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5 Written questions

5 Matching questions

  1. Huang He (Yellow) and Wei (Yangtzi)
  2. Site
  3. McGee model
  4. Functional Zonation
  5. Trade Area
  1. a The division of a city into different regions or zones for certain purposes of functions
  2. b The internal physical attributes about a place, including its absolute location, its spatial character and physical setting.
  3. c Rivers in present-day China; it was at the confluence of the Huang He and Wei Rivers where chronologically the fourth urban hearth was established around 1500 BCE
  4. d Region adjacent to every town and city within which its influence is dominant
  5. e Developed by geographer T.G. McGee, a model showing similar land-use patterns among the medium-sized cities of Southeast Asia.

5 Multiple choice questions

  1. In a model urban hierarchy, the idea that the population of a city or town will be inversely proportional to its rank in the hierarchy
  2. The focal point of ancient Roman life combining the functions of the ancient Greek acropolis and agora
  3. Developed by geographers Ernst Griffin and Larry Ford, a model of the Latin American city showing a blend of traditional elements of Latin American culture with the forces of globalization that are reshaping the urban scene.
  4. Theory proposed by Walter Christaller that explains how and where central places in the urban hierarchy should be functionally and spatially distributed with respect to one another.
  5. The very poorest parts of cities that in extreme cases are not even connected to regular city services and are controlled by gangs or drug lords.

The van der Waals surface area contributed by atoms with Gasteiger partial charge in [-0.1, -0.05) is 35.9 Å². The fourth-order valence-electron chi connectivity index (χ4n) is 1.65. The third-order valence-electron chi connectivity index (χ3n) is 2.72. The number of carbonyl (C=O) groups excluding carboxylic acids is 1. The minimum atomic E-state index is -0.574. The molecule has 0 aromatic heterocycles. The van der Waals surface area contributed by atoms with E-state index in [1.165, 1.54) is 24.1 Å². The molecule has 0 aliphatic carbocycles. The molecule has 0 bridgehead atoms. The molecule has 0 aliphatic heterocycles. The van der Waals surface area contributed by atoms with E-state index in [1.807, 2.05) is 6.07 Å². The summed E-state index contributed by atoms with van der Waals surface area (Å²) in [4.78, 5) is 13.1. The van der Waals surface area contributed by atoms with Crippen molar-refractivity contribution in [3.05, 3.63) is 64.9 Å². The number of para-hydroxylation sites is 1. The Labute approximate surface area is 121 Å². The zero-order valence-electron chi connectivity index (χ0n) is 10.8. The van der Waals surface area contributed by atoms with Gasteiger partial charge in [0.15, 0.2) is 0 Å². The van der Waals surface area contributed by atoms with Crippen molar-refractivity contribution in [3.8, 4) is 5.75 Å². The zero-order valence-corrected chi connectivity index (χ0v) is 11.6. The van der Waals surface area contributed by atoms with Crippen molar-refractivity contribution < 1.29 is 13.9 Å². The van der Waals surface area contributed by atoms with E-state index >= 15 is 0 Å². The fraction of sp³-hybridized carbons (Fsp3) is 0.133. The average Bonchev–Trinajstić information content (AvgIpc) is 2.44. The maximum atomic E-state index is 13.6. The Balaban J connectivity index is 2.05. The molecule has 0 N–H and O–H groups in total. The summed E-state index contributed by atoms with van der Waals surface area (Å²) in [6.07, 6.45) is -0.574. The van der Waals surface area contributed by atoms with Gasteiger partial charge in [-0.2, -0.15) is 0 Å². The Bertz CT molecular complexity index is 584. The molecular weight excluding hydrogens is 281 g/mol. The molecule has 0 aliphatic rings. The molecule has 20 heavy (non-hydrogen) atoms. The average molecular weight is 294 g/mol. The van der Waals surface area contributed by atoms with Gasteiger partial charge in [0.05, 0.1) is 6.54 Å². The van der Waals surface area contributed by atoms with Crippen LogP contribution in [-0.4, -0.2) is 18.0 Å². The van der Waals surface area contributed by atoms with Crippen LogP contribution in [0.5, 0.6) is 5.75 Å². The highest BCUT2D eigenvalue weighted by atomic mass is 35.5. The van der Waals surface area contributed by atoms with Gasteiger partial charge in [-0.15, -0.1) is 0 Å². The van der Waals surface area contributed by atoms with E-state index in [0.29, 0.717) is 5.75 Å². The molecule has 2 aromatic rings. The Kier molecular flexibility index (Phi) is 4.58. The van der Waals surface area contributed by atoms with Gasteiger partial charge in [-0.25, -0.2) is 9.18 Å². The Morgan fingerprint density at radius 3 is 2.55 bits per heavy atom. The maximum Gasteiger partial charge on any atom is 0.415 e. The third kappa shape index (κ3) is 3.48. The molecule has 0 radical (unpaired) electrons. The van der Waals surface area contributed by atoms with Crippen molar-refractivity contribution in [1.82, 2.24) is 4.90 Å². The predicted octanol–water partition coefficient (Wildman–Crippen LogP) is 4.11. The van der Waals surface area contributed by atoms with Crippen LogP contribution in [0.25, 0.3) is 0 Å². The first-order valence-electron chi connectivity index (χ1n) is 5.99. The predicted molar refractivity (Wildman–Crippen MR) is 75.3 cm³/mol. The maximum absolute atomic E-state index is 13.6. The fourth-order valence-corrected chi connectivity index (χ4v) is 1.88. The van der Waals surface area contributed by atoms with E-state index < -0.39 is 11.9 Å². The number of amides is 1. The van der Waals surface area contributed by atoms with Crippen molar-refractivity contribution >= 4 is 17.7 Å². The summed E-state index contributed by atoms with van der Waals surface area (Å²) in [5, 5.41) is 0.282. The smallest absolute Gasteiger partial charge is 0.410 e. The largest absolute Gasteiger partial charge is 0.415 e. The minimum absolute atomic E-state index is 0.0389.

5 True/False questions

  1. UrbanArea of a city with a relatively uniform land use


  2. ShantytownsHomes bought in many American suburbs with the intent of tearing them down and replacing them with much larger homes often referred to as McMansions.


  3. MesopotamiaRegion of great cities (e.g Ur and Babylon) located between the Tigris and Euphrates Rivers; chronically the first urban hearth dating to 3500 BCE, and which was founded in the Fertile Crescent.


  4. Urban RealmA spatial generalization of the large, late-twentieth-century city in the United States. It is shown to be a widely dispersed, multicentered metropolis consisting of increasingly independent zones or realms, each focused on its own suburban downtown; the only exception is the shrunken central realm, which is focused on the Central Business District (CBD).


  5. Primate cityDominant city in terms of its role in the global political economy. Not the world's biggest city in terms of population or industrial output, but rather centers of strategic control of the world economy.


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